Inviting women to the table and men to the conversation – a conversation with Lydia Ameh

According to UNICEF in 2017, 17% of girls in Nigeria are married by the age of 15 and 44% are married by 18. MEDA’s current project in the Bauchi State of Nigeria works to combat this statistic by focusing on women and youth (WAY) empowerment through economic independence. The project also works to raise awareness of the social restrictions that women face under patriarchy in Bauchi, specifically pertaining to Early and Forced Child Marriage.

Culture and traditions in many regions of developing countries, such as Bauchi State, have heavy patriarchal influence. In many situations, young women and girls do not have many options other than early marriage. In Bauchi, if they are not married by 14, they are placed in precarious social positions to make money, such as hawking. Hawking is a term for selling goods on the street, often resulting in the vulnerability of young girls to sexual harassment and unwanted pregnancies.

Lydia Ameh, the Gender Coordinator in Nigeria for the WAY project, remarked on the alternatives for young girls when they are not allowed an education: “From the age of primary school, young girls in Bauchi are hawking and then by the time she reaches the age of secondary school, she has been married off. Who gives her permission to go to school? Her husband won’t and will tell her it is better to carry a child.”

Ameh calls for an increase in the empowerment of women and girls in Nigeria. She says, “There needs to be a social dialogue where girls are supported by their families and communities, and where they are respected and involved in education and economic empowerment.”

MEDA is working to raise awareness of early and forced child marriage and to support women and youth’s economic empowerment through the WAY project not only by inviting women to the table, but also by working with men. Through implementing awareness campaigns that discuss the importance of employment and entrepreneurship skills building, the provision of safe spaces and mentorship opportunities, space is being created for women’s entrepreneurship and independence. Once men are invited into the discussion, they are more willing to support the entrepreneurship of women in their community. Ameh’s comment on the change she has seen in the first year of the project echoes this.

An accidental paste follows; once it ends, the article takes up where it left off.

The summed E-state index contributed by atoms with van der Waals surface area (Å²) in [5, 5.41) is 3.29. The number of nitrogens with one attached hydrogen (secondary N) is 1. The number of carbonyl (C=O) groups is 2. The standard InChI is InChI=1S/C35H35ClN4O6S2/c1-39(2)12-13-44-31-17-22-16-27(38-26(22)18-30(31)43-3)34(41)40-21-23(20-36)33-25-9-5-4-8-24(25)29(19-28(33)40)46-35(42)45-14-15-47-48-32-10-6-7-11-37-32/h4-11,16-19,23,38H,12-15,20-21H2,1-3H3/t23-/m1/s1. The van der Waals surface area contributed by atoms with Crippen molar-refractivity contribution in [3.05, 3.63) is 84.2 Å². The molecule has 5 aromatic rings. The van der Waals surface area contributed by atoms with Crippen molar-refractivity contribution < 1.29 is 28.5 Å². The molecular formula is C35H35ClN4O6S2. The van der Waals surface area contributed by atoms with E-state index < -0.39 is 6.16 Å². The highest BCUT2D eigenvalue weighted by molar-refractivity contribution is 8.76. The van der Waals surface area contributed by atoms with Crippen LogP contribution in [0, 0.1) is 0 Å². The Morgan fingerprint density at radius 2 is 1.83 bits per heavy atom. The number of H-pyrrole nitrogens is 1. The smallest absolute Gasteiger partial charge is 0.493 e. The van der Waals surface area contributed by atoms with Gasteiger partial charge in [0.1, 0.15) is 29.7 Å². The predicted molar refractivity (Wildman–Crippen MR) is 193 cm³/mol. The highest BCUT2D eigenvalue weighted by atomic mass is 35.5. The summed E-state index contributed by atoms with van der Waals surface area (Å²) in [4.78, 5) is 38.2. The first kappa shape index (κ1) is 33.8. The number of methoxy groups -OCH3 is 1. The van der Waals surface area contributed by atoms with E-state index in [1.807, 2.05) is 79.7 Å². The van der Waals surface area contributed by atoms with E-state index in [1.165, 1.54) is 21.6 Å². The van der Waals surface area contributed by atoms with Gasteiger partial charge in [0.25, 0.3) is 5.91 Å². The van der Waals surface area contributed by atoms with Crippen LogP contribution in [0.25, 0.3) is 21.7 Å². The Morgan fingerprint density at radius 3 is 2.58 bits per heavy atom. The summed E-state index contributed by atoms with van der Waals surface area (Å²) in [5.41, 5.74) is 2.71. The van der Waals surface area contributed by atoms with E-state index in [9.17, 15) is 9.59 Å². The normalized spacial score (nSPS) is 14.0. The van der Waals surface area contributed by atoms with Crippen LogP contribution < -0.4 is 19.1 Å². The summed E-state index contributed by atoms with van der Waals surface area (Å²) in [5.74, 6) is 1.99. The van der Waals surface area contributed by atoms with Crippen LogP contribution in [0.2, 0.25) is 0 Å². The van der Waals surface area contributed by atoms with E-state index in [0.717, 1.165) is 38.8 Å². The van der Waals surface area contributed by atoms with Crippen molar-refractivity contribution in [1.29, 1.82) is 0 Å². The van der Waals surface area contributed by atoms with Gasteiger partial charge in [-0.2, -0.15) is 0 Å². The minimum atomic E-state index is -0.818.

She says, “The program sees that engaging men in conversation and witness will open space where the men and community members can see the women as partners in development activities.” This project, as well as many of MEDA’s other current projects, demonstrates the necessity of decision making and awareness building initiatives being inclusive of both women and men.

When asked about her hopes for her community and Bauchi State, Ameh responded: “The greatest benefit of the project will be economic empowerment for the women involved. They will have access to basic resources of credit, access to market information, and the confidence to approach a financial institution to ask for credit.”

MEDA’s Nigeria WAY project is an example of the positive change, success, and empowerment that occurs when women are given a seat at the table and men are also invited to join the conversation.

The result?

Women’s empowerment and independence through increased market opportunities and access to collateral, allowing them to support themselves and their families.

MEDA is setting an example that by investing in women, we help to unleash power, bring hope, and create sustainable futures for women, their families, and communities.

Want to get involved with this project? Join us for our Women Walking to GROW initiative! Hike Ontario’s Bruce Trail to help raise funds for this amazing project! 

To learn more about where and how MEDA is currently working to empower communities through sustainable projects please visit:

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